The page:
From Major General William Heath
Head Quarters Boston Feby 20. 1778
I have been honored by the receipt of yours of the 22d Ulto. Having received the Resolve of Congress for delaying the embarkation of General Burgoyne & his Army ’till the Convention is ratified by the Court of Great Britain. I am carefully observing the conduct of these Troops; have inculcated vigilence & alertness on the Guards & Sentinels, and have augmented their numbers; have been removeing the Arms &c. from this Town, and am happy to find that the measures which I have been pursuing are such as your Excellency is pleased to direct.
Yesterday we had information from Governor Cooke that on Sunday last, the 15th Instant, Three Frigates, and upwards of Twenty Sail of Transports, sailed from New port, and were last seen standing to the North East, but whether bound here, to the West Indias, or to Europe, time must discover.1
I do myself the honor to send your Excellency a small matter of Sealing wax, all I could obtain this morning, as it is not to be procured in this Town; but being informed that it may possibly be obtained in Salem, I have desired Colo. Chase to send there.
Inclosed is an application from an Ensign Winship who desires to resign his Commission in the Army if agreeable to your Excellency.2
Your Excellency will undoubtedly observe in our public papers & perhaps with surprise, a publication of the Resolutions of Congress of the 8th of January, which, Congress I apprehend meant not to publish here until they are certified that I had delivered it to General Burgoyne. I had refused him the liberty of sending a Copy to Lord Howe at Rhode Island untill I had taken that step. But Congress having sent one of the Resolves to the Council here, a Printer, some how, availed himself of it & very imprudently published it in his paper from which the others have taken it.3
I have taken the liberty to enclose a letter directed to General Howe, which, if your Excellency will please when an opportunity offers, to permit it to be sent in, will oblige the officer who sent it4—I have the honor to be With great respect Your Excellencys Obedient Hble Servt
LS, DLC:GW; ADf, MHi: Heath Papers. The draft is dated 19 February.
1. Capt. Henry Duncan of the Royal Navy, who was stationed at Rhode Island, recorded in his journal on 15 Feb.: “Sailed hence for England the Chatham, Buffalo, Tortoise, and three merchant ships.” On the following day he wrote that “The Juno and Cerberus, with a convoy of transports, sailed for Cape Cod Harbour, to carry home General Burgoyne’s army” (Journals of Henry Duncan description begins John Knox Laughton, ed. “Journals of Henry Duncan, Captain, Royal Navy, 1776–1782.” The Naval Miscellany 1 (London, 1902): 105–219. In Publications of the Navy Records Society, vol. 20. description ends , 157). Lord Richard Howe wrote Philip Stephens on 16 Mar. that the convoy attended by the Cerberus and Juno left Rhode Island on 15, not 16 February. He added that upon receipt of news that Congress had suspended the embarkation of Burgoyne’s army, he had ordered part of the convoy to return to Rhode Island while the rest proceeded to England (Davies, Documents of the American Revolution description begins K. G. Davies, ed. Documents of the American Revolution, 1770–1783; (Colonial Office Series). 21 vols. Shannon and Dublin, 1972–81. description ends , 15:71).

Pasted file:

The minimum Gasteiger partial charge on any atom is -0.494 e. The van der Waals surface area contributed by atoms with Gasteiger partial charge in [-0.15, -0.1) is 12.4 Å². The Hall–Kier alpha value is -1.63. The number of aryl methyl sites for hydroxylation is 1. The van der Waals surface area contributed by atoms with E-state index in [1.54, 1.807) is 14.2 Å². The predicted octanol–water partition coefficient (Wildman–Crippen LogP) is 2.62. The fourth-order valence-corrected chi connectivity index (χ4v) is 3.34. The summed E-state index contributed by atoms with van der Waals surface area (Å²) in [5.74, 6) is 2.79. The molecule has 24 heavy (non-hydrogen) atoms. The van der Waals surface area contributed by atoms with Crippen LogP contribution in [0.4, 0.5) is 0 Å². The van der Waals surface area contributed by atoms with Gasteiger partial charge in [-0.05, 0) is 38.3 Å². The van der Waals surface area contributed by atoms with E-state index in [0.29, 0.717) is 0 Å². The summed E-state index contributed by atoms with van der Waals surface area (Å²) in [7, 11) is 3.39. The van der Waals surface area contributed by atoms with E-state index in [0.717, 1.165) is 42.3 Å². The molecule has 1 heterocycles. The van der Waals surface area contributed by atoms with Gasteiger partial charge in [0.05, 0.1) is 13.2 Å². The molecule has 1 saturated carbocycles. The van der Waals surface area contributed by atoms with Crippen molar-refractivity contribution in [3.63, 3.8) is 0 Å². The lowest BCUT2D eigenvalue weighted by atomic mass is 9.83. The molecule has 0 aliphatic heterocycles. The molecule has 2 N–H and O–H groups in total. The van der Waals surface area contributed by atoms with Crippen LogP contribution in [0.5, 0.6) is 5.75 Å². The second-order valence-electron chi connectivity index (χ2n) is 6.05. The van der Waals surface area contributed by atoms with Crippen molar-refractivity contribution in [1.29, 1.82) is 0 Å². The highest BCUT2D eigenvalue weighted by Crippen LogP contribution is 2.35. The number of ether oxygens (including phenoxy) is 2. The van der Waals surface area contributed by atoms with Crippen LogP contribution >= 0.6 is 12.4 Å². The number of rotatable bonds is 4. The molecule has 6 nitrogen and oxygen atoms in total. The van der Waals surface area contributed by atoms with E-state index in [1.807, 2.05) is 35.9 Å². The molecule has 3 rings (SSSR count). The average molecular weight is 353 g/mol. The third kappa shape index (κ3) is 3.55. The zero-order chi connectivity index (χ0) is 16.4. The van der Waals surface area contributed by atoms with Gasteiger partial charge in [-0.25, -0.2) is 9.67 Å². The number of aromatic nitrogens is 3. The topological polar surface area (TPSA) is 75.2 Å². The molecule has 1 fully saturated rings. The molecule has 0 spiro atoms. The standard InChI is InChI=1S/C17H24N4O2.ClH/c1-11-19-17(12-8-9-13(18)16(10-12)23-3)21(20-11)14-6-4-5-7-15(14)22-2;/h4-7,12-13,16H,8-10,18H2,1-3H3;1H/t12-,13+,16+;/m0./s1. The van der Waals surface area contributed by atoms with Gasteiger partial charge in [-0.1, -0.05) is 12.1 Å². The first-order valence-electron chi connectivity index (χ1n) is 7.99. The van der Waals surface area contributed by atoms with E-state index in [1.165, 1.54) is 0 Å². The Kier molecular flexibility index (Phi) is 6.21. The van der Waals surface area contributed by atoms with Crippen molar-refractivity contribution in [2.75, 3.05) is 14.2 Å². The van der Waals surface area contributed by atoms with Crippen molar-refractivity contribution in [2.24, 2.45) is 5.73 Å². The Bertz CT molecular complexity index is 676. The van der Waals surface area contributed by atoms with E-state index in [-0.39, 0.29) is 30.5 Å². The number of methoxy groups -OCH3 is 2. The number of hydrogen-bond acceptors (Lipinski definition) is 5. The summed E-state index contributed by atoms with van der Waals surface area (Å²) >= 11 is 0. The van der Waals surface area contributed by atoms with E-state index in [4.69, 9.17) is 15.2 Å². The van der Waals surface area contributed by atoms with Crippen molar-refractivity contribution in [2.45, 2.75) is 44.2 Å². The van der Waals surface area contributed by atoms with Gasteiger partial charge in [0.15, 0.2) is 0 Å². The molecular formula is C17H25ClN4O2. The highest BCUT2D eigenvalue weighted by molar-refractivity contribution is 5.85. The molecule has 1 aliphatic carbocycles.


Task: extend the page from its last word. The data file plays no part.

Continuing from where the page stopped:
2. John Winship (1754–1822) of Lexington, Mass., served as a sergeant in Col. Samuel Gerrish’s Massachusetts Regiment in 1775 and as a sergeant in the 26th Continental Infantry in 1776. In January 1777 he was appointed an ensign in the 9th Massachusetts Regiment, and he resigned in April 1778. His letter of application for resignation has not been identified.
3. The Boston-Gazette, and Country Journal printed the congressional resolve of 8 Jan. suspending the embarkation of Burgoyne’s army, along with the committee report on which the resolve was based, on 16 February. Henry Laurens had sent a copy of the resolve to the Massachusetts council on 14 Jan. (DNA:PCC, item 13; see also Smith, Letters of Delegates description begins Paul H. Smith et al., eds. Letters of Delegates to Congress, 1774–1789. 26 vols. Washington, D.C., 1976–2000. description ends , 8:593, and JCC description begins Worthington Chauncey Ford et al., eds. Journals of the Continental Congress, 1774-1789. 34 vols. Washington, D.C., 1904–37. description ends , 10:29–35).